AOH :: ISN-1352.HTM

Security clearance delays still a problem

Security clearance delays still a problem
Security clearance delays still a problem 

Florence Olsen 
September 1, 2005      

Security clearance delays are the same, if not worse, than a year ago, 
before lawmakers made changes designed to help clear the backlog, 
Information Technology Association of America officials said in a 
survey report released Aug. 31. 

Harris Miller, ITAA's president, said newly enacted reciprocity rules 
have made no dent in a problem that is creating mounting costs for 
high-tech companies. Those rules permit agencies to accept clearances 
initiated by other agencies.

ITAA officials said 27 member companies that responded to a survey are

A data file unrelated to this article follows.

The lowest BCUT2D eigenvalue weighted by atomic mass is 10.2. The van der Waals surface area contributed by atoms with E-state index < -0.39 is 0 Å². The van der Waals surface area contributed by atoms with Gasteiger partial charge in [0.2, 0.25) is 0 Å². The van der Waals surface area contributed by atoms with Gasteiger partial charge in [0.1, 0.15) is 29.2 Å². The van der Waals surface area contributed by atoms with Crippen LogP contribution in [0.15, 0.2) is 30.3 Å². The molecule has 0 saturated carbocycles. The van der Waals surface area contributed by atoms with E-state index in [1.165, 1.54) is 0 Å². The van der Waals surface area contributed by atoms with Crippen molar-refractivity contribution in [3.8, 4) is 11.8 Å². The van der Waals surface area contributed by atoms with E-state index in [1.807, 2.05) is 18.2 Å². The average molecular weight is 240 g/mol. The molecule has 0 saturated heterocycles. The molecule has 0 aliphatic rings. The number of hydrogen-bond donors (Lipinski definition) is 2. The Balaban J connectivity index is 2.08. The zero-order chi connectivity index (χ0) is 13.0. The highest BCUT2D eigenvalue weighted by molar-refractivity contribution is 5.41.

coping with the backlog by hiring cleared employees from one another, 
sometimes paying premiums of up to 25 percent.

Responding to a Web-based survey, 81 percent, or 21 companies, said 
they had encountered delays of 270 or more days in getting top-secret 
clearances for employees. Last year, when ITAA conducted a similar 
survey, 70 percent reported equally lengthy delays.

The longest waits occurred in seeking clearances for employees to work 
at the CIA and the Defense Department.

Attend ToorCon 
Sept 16-18th, 2005
Convention Center
San Diego, California 

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